PURPLE ALUMNI :: XII
I grew up in as the middle child in a loving family. I had everything I ever needed and most of what I wanted. Sports, school, and making friends came easy to me. There is no history of alcoholism or addiction in my family.
In high school I started drinking on the weekend and smoking pot. By the time I was 18, pot was an everyday thing and drinking was a few times a week. In college, without sports or family to hold me accountable, I started using drugs and alcohol to numb emotional pain and social insecurities rather than just for fun. I started using more serious drugs and it slowly took over my life. It was a downward spiral of failing out of school, arrests, and broken relationships.
I moved home and spent the next few years doing nothing but spending what little money I made on drugs and alcohol and trying to convince my parents nothing was wrong. It took me until I was 26 to even consider that I had a problem. Before then I was sure I just had bad luck and I was about to turn everything around. Another DUI arrest was enough for my parents to give me an ultimatum - get help and have their support, or stay in jail and be on my own.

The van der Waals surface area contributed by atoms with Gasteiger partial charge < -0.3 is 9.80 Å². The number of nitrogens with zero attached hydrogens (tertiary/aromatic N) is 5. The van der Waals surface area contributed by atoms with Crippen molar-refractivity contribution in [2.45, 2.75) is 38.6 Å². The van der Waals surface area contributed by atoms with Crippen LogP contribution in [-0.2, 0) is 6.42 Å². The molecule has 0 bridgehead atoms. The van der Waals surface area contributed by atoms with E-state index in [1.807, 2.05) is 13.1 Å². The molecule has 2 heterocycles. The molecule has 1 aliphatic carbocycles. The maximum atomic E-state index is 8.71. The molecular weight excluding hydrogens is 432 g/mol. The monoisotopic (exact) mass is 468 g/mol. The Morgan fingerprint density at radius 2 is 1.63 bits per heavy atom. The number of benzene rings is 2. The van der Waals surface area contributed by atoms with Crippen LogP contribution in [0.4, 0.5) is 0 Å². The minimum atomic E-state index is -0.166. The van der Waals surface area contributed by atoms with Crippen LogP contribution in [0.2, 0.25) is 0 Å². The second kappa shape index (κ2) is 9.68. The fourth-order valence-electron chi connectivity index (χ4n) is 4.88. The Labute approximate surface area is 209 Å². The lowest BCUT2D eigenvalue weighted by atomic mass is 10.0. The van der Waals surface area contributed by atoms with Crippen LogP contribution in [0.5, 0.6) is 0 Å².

When I came to Purple I didn't know much about recovery, all I knew was I hated myself and wanted to make a change. Purple showed me that I wasn't the only one who had been in that situation. And they showed me how to live life without drugs and alcohol and more importantly have fun and enjoy living life sober. I followed the suggestions of Purple staff and alumni because I could see how it had worked in their lives. I got plugged in to a network of sober young people that would be there when I left Purple. Also I learned that I didn't have to let my feelings and emotions dictate how I made decisions. Purple helped me get a job and prepare myself for life's challenges when I got out.
When I graduated from Purple I didn't know what to expect. I just tried to follow the suggestions of the staff and other sober alumni. That meant doing things a lot like I did in Purple - go to meeting, trust the process, and help other addicts in their journey. The crazy part is that no one is making me do those things anymore. I actually want to. I have figured out that when I do those things everything else like work, money, relationships and self-esteem just seem to fall into place. Most importantly, I can look in the mirror and know I'm living right and don't have to hate myself anymore.